A documentary film, In the Family, by Chicago’s Kartemquin films, produced and directed by BRCA1 carrier Joanna Rudnick, was released in 2008, following families’ experiences as they go through BRCA testing. Dr. Rubinstein served on the medical advisory committee for the film’s production and has participated in panel sessions, along with genetic counselors Kristen Vogel, Anna Newlin, and Scott Weissman following the viewings of the film around the Chicagoland area. In the Family has aired on PBS and has gained national exposure. For more information, see

Actress Christina Applegate, diagnosed with breast cancer at the age of 36, also made the announcement that she was found to be a BRCA1 carrier. Her public discussion of BRCA helps to create awareness for others that may be at high-risk. She has also pledged to begin a program that helps raise money to pay for Magnetic Resonance Imaging (MRI) scans and for BRCA genetic testing for women at high-risk.

The Genetic Information Nondiscrimination Act (GINA) was signed into law in May 2008 and will go into effect fully in 2009 (May 2009 for health insurance and November 2009 for employment). GINA prohibits the use of genetic test results and family medical history as a pre-existing condition. The Act protects individuals on the national level from discrimination by health insurance providers and employers. This means that health insurers, regardless of health insurance type, may not require individuals to provide genetic information and may not use genetic information, whether gained purposefully or incidentally, to make enrollment or coverage decisions. Employers may also not use genetic information in making decisions regarding hiring, promotion, terms or conditions, privileges of employment, compensation or termination. The GINA act fills many of the gaps found in existing national and state legislation that protects against health insurance and employment genetic discrimination. For more information about the protections afforded by this act go to the website for the Coalition for Genetic Fairness at or contact your genetic counselor at 847.570.1029.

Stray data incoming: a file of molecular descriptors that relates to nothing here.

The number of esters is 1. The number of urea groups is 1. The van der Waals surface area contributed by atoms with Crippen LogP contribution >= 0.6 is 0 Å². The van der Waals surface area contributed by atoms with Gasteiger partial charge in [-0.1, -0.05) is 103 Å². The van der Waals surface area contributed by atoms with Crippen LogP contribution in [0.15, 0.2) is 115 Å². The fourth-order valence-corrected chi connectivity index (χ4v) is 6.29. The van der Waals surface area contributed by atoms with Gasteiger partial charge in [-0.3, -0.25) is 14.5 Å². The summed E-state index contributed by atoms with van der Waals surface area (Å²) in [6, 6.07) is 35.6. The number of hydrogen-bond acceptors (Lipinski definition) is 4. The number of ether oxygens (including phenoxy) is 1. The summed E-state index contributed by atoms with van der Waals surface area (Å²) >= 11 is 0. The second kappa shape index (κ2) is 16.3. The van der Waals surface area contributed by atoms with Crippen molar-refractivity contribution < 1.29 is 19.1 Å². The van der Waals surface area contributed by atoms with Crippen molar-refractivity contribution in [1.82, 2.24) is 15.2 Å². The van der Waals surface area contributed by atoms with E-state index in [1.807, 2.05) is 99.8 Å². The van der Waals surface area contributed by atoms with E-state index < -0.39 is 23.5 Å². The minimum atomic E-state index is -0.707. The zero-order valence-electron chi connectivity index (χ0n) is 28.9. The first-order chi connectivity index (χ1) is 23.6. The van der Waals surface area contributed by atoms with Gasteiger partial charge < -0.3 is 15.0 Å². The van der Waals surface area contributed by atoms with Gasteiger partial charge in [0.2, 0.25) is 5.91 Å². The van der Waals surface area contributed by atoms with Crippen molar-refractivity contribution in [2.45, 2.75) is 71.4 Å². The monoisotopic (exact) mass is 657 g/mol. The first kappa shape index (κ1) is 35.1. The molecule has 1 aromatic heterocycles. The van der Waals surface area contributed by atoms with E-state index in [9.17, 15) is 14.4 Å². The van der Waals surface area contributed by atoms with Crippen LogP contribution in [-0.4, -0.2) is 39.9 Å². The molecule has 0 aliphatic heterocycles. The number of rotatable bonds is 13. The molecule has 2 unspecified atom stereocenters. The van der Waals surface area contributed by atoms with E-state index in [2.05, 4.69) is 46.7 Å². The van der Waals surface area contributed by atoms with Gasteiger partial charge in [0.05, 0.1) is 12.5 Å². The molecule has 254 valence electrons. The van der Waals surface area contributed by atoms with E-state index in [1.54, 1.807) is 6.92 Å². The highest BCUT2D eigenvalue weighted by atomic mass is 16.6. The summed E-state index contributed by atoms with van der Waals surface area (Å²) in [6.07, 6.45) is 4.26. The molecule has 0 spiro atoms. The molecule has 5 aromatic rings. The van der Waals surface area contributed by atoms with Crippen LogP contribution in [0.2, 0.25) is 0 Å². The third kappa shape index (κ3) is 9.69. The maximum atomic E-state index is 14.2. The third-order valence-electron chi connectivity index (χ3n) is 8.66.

Florida State Representative, Debbie Wasserman Schultz, announced that she was diagnosed with breast cancer and found to be a BRCA2 carrier. Her experience has led her to propose the EARLY Act, a national education campaign to increase awareness of risk factors for breast cancer in women under the age of 40 to ensure early detection and risk reduction. The bill includes educational programs for high-risk groups, such as Ashkenazi Jews, who are at an increased risk of carrying a mutation in the BRCA1 or BRCA2 gene. The legislation aims to support young women diagnosed with breast cancer and help them get the assistance they need, including social and emotional support, fertility counseling and recurrence prevention training.